• Microsoft Access
  • Management Consulting
  • Strategic Planning
  • Sales Operations
  • Business Process Improvement
  • Product Management

Showcase Your Technical Skills

There are a few key reasons why it’s important for business managers to list their technical skills on their resumes. Firstly, many managerial positions require a certain level of technical proficiency, and not including this information on your resume may disqualify you from consideration. Secondly, listing your technical skills highlights your ability to not only use technology, but also to effectively manage and implement technology-based projects. This is an important skill that many recruiters are looking for, as technology is becoming increasingly prevalent in most businesses. Finally, including your technical skills on your resume allows you to show off your breadth and depth of knowledge and experience, which can make you a more desirable candidate for managerial positions.

Related: How Much Does a Business Manager Make?

Remember The Basics

As you write your resume, it’s important to keep a few basic rules in mind.

Create Easy-to Scan Sections

The best way to formatting your resume is to make it easy to read and understand. This can be done by using left-aligned text, a standard font type and size, and limiting the use of all-caps, bolding, and italics. You should also try to keep your bullets to 2 lines or less and use digits for numbers. Finally, leave some white space on the page to make the document less overwhelming.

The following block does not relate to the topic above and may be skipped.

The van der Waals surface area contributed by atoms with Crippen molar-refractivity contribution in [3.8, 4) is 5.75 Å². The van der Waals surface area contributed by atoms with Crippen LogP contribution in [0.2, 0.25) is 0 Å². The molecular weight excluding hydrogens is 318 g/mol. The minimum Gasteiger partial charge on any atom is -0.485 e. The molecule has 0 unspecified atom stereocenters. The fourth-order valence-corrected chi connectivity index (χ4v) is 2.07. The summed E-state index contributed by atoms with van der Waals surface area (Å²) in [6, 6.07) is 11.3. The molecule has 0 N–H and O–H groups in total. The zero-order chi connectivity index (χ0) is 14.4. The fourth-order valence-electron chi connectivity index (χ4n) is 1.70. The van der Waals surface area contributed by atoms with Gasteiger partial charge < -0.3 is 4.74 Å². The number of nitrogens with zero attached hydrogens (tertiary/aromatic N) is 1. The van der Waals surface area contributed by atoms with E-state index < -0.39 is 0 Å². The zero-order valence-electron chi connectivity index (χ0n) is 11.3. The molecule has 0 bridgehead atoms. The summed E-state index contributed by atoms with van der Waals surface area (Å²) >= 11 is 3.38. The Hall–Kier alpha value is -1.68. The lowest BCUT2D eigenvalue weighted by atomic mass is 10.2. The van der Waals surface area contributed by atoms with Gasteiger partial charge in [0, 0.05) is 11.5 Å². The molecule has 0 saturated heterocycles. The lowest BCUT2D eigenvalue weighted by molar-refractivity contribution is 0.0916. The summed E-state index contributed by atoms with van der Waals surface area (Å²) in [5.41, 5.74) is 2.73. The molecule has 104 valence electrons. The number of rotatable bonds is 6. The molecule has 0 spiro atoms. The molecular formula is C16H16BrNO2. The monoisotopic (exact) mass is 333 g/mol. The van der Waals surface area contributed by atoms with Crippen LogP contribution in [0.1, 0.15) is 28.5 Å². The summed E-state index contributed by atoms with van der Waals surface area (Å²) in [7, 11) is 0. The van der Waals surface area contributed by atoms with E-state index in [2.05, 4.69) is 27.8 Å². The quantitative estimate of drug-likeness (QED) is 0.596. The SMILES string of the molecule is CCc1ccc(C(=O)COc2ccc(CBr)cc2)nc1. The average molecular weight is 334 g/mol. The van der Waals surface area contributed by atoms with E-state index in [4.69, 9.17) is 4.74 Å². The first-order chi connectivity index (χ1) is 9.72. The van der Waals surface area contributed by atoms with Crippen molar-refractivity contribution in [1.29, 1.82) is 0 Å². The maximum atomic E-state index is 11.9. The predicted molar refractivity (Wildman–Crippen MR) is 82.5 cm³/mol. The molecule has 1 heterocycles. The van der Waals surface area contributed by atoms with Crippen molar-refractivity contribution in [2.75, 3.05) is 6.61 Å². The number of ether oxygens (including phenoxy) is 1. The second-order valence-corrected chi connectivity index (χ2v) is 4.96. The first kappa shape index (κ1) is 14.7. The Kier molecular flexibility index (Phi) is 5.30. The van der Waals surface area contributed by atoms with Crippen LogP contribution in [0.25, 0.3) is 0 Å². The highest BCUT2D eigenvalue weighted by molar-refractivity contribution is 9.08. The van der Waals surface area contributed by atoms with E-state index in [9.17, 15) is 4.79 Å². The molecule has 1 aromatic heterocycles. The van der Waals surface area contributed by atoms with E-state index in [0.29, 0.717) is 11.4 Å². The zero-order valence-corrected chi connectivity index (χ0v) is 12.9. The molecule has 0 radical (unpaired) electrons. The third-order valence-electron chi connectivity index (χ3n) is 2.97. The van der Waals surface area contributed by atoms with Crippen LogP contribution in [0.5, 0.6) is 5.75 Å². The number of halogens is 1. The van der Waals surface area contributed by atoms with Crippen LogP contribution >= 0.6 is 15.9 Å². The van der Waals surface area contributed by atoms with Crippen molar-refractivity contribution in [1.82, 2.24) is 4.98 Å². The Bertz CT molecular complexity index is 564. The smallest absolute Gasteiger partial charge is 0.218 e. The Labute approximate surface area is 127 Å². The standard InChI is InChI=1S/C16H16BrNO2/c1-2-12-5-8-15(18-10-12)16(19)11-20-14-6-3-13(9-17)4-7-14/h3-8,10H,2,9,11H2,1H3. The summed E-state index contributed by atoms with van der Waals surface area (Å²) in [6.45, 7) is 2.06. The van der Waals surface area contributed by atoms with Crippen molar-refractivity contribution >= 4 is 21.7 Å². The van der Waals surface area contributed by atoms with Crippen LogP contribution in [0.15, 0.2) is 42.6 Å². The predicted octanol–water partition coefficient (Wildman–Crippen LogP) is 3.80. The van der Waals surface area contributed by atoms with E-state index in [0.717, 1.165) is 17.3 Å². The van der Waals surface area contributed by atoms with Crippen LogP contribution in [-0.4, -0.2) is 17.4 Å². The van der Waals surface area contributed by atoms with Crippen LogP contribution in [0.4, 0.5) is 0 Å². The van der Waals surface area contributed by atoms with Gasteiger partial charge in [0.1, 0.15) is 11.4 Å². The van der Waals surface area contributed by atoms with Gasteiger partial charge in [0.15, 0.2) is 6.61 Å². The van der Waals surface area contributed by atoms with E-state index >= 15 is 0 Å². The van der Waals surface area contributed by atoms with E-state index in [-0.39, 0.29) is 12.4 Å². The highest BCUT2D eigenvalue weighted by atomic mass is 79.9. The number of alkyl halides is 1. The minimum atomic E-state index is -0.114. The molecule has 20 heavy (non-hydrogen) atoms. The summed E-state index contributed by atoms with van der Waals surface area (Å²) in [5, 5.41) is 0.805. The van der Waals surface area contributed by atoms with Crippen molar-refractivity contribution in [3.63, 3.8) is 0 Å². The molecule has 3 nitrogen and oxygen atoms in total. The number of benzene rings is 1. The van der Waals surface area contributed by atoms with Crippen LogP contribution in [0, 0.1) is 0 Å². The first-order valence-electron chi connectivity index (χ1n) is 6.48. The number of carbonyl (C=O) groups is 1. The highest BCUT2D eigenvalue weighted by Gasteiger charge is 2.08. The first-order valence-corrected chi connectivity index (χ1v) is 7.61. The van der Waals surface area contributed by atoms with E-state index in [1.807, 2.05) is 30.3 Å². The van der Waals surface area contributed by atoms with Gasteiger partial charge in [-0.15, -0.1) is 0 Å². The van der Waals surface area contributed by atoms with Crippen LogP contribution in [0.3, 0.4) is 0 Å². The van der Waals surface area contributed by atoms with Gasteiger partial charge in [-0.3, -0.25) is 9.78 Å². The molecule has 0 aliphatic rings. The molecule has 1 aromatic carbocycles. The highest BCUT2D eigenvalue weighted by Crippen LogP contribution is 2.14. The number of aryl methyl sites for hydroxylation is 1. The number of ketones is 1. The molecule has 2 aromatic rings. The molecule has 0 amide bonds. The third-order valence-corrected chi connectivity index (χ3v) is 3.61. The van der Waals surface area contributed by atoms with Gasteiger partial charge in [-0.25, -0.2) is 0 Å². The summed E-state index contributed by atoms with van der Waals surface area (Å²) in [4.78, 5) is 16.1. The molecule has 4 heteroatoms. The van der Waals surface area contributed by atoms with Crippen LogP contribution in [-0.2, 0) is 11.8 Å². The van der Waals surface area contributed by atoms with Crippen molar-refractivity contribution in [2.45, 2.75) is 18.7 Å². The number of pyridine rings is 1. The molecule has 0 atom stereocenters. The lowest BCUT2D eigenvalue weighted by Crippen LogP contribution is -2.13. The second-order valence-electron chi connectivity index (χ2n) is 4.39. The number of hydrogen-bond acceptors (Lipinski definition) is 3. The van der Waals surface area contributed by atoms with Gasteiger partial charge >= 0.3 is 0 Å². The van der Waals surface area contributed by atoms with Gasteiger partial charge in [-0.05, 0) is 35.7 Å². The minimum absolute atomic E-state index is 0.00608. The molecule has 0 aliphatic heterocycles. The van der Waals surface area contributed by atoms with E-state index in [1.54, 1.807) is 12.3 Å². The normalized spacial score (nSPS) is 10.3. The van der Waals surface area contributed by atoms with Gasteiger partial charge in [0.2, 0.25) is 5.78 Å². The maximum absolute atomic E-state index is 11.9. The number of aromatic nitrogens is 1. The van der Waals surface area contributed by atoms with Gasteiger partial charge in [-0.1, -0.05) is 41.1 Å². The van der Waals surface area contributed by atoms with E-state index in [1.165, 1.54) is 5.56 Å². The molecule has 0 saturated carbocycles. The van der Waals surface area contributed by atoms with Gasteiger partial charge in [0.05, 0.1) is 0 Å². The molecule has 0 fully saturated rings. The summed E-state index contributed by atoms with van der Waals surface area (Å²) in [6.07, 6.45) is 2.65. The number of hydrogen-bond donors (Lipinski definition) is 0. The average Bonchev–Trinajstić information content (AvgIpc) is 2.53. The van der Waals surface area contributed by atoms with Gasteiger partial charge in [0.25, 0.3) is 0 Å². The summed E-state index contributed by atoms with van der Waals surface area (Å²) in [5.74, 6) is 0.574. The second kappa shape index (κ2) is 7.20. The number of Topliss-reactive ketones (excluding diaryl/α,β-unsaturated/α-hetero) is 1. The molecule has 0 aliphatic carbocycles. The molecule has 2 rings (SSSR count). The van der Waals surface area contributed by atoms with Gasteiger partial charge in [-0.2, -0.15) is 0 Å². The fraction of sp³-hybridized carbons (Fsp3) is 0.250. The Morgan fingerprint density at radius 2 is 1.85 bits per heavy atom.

Be Concise

There is no set length for a resume – it can be one or two pages long, depending on your experience and the role you are applying for. A one-page resume is a good rule of thumb for recent graduates and those early in their careers, while a two-page resume is more common for those with more experience. When writing your resume, focus on including the most relevant information and trimming down any unnecessary details.


Proofreading your resume is important in order to make sure it looks professional and error-free. Spell checking is a must, as are punctuation and grammar checks. It is also helpful to have someone else proofread your resume for you, as they may catch mistakes that you have missed. Beware of easily confused words, and make sure that your tense is consistent throughout the resume.

Consider a Summary

A resume summary statement can be a great way to show off your skills and experience to potential employers. By highlighting your best traits and skills, you can show that you have the qualifications and experience that the company is looking for. Additionally, a well-written summary can help to show your intentions and future goals, which can help to convince a recruiter that you’re a good fit for the role.